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Abstract: Case Reports |

Recurrent Pleural Effusions in Systemic Malignant Atrophic Papulosis (Köhlmeier-Degos’ disease) FREE TO VIEW

Evans Fernández, MD*; Erica Grabscheid, MD; Noah Scheinfeld, MD; Mark Rosen, MD, FC; Arvind Bansal, MD
Author and Funding Information

Beth Israel Medical Center, New York, NY


Chest


Chest. 2004;126(4_MeetingAbstracts):982S. doi:10.1378/chest.126.4_MeetingAbstracts.982S
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INTRODUCTION:  Malignant atrophic papulosis (MAP), also known as Köhlmeier-Degos’ disease, is a rare and clinically distinctive vasculopathy. It is characterized by narrowing and occlusion of the lumen by intimal proliferation and thrombosis, which leads to ischemia and infarction in the involved organ systems. Its rarity and rapidly fatal course make the disease a difficult diagnostic and therapeutic challenge.

CASE PRESENTATION:  A 38-year-old man was admitted to the hospital with a rash, vomiting and shortness of breath. Five years previously, he developed multiple papular, cutaneous lesions that were distributed mainly on his chest. The skin biopsy revealed morphea. Over the next two years, the skin lesions spread. Subsequent biopsies were interpreted as consistent with lupus, pyoderma gangrenosum and herpes zoster. In the current admission, evaluation for gastrointestinal, rheumatologic and hematologic disorders were unrevealing. A repeat skin biopsy was interpreted as consistent with MAP. Bilateral pleural effusions complicated the hospital course. These transudative effusions were massive and recurrent, requiring repeated thoracenteses. Echocardiography showed no abnormalities. Antiplatelet therapy, plasmapheresis and intravenous immunoglobulin (IVIG) were administered sequentially, as these modalities have been shown inconsistently to be of benefit in the treatment of MAP. He was discharged in stable condition but was readmitted one week later with large pleural effusions. He had repeated thoracenteses, bilateral tube thoracostomies and an attempt at talc pleurodesis. Additional plasmaphereses were ineffective in altering the progressive course of the disease. Eventually, he developed an ischemic cerebral infarction and acute respiratory distress syndrome, leading to his death.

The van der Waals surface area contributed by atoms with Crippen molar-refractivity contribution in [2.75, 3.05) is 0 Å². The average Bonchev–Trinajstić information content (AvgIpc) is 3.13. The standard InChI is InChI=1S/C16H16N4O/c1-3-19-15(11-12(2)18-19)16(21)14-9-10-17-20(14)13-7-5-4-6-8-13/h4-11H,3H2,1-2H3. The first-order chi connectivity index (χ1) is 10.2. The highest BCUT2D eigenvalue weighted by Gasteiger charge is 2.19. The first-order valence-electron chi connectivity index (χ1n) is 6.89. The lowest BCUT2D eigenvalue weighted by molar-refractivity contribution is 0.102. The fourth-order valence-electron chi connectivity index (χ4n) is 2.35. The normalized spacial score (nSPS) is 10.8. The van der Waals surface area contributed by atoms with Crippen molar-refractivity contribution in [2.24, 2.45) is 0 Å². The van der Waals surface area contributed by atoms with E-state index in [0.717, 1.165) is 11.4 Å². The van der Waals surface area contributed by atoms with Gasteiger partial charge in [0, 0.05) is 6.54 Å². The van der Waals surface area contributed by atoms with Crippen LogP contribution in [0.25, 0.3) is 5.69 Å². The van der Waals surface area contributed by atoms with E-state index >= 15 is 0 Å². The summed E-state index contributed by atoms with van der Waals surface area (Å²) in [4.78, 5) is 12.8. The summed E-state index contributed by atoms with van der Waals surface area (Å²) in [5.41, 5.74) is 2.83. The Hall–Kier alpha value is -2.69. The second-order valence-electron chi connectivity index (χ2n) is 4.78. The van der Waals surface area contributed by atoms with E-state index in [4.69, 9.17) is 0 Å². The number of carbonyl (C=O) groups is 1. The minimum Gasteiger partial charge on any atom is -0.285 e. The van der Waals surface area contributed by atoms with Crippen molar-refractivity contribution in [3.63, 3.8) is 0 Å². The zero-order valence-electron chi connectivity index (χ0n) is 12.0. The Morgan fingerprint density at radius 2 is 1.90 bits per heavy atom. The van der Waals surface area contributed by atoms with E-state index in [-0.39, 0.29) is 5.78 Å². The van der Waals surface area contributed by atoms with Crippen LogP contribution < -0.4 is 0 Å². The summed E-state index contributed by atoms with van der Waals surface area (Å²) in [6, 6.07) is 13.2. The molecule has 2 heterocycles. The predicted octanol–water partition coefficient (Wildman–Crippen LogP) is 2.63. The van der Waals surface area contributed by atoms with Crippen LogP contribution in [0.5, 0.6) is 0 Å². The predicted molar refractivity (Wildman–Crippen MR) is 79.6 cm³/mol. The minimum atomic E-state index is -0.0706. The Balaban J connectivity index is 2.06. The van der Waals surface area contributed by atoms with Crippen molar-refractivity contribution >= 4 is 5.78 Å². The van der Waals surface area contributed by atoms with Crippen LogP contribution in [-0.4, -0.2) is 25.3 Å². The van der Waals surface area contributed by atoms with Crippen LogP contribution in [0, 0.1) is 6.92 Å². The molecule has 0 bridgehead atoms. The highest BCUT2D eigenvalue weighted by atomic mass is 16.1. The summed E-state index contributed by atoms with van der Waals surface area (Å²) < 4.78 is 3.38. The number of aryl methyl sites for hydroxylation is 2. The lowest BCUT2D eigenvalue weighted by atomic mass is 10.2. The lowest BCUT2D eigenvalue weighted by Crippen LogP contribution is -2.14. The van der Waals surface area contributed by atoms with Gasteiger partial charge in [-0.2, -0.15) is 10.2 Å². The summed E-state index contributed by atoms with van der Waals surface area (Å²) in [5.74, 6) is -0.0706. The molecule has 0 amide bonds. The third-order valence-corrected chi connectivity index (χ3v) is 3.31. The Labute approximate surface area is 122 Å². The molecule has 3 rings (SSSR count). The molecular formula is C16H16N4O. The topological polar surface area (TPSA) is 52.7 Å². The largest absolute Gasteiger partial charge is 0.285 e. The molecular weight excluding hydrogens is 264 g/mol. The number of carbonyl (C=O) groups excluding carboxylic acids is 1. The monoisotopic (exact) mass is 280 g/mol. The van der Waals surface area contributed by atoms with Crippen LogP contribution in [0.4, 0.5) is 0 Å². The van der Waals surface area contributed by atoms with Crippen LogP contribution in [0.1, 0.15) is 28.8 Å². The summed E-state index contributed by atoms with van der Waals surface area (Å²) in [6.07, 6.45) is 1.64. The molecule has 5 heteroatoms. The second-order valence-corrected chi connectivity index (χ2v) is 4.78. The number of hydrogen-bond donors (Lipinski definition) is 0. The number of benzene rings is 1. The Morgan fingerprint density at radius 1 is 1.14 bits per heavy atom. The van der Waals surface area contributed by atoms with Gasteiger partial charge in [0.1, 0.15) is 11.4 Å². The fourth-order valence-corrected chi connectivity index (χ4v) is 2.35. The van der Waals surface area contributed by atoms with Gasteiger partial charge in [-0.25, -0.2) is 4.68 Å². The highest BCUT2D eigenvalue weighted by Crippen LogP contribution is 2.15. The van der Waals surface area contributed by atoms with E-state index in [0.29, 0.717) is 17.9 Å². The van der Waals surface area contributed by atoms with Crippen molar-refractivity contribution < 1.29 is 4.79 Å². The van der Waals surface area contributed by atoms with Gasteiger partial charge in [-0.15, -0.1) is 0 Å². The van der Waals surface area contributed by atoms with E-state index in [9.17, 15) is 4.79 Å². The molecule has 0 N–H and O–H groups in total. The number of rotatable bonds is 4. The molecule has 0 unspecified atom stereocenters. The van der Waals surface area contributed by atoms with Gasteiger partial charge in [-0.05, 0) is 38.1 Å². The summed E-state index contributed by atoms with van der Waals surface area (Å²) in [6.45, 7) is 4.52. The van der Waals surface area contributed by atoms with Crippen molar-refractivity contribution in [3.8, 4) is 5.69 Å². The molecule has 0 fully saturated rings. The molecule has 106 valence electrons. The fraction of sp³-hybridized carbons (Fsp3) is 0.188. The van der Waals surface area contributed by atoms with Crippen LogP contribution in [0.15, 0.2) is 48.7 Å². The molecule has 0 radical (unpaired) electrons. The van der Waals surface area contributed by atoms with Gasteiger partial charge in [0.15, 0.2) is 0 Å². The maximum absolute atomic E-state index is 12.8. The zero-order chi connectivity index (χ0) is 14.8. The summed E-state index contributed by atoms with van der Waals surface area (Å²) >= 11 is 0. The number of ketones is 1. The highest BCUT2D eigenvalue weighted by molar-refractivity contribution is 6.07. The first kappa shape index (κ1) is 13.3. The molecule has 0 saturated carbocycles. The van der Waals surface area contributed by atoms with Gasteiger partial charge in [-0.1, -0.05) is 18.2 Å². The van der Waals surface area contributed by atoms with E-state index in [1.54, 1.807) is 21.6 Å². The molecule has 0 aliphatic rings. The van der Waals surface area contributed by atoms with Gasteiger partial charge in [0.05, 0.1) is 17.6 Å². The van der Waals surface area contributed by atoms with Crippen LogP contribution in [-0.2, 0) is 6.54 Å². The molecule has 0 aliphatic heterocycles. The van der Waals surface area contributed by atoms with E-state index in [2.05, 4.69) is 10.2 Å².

DISCUSSIONS:  MAP is typically limited to the skin, but progression to systemic disease occurs frequently. It is different from other vasculitides in that inflammation is not a prominent component of the disease. Systemic involvement is frequently characterized by distinctive infarctions of the skin, gastrointestinal tract and central nervous system (1). Involvement of the latter two sites is often the cause of death. Intrathoracic manifestations in MAP are unusual and are not a major cause of morbidity (2). Although there are reports of pleural adhesions in patients with MAP, massive recurrent pleural effusions, as in the present case, have not been reported.

CONCLUSION:  This case highlights three major issues. First, intrathoracic manifestations (in this case, pleural effusions), are rare but potentially important complications. Second, we report a patient’s poor response to antiplatelet agents, plasmapheresis and IVIG. Finally, physicians should be mindful of MAP since prompt diagnosis and treatment may be of temporary benefit in this otherwise fatal disease.

DISCLOSURE:  E. Fernández, None.

Tuesday, October 26, 2004

4:15 PM - 5:45 PM

References

Snow JL, Muller SA. Degos’ syndrome: malignant atrophic papulosis.Semin Dermatol.1995;14:99–105. [CrossRef]
 
Pierce RN, Smith GJ. Intrathoracic manifestations of Degos’ disease (malignant atrophic papulosis).Chest.1978;73:79–84. [CrossRef]
 

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References

Snow JL, Muller SA. Degos’ syndrome: malignant atrophic papulosis.Semin Dermatol.1995;14:99–105. [CrossRef]
 
Pierce RN, Smith GJ. Intrathoracic manifestations of Degos’ disease (malignant atrophic papulosis).Chest.1978;73:79–84. [CrossRef]
 
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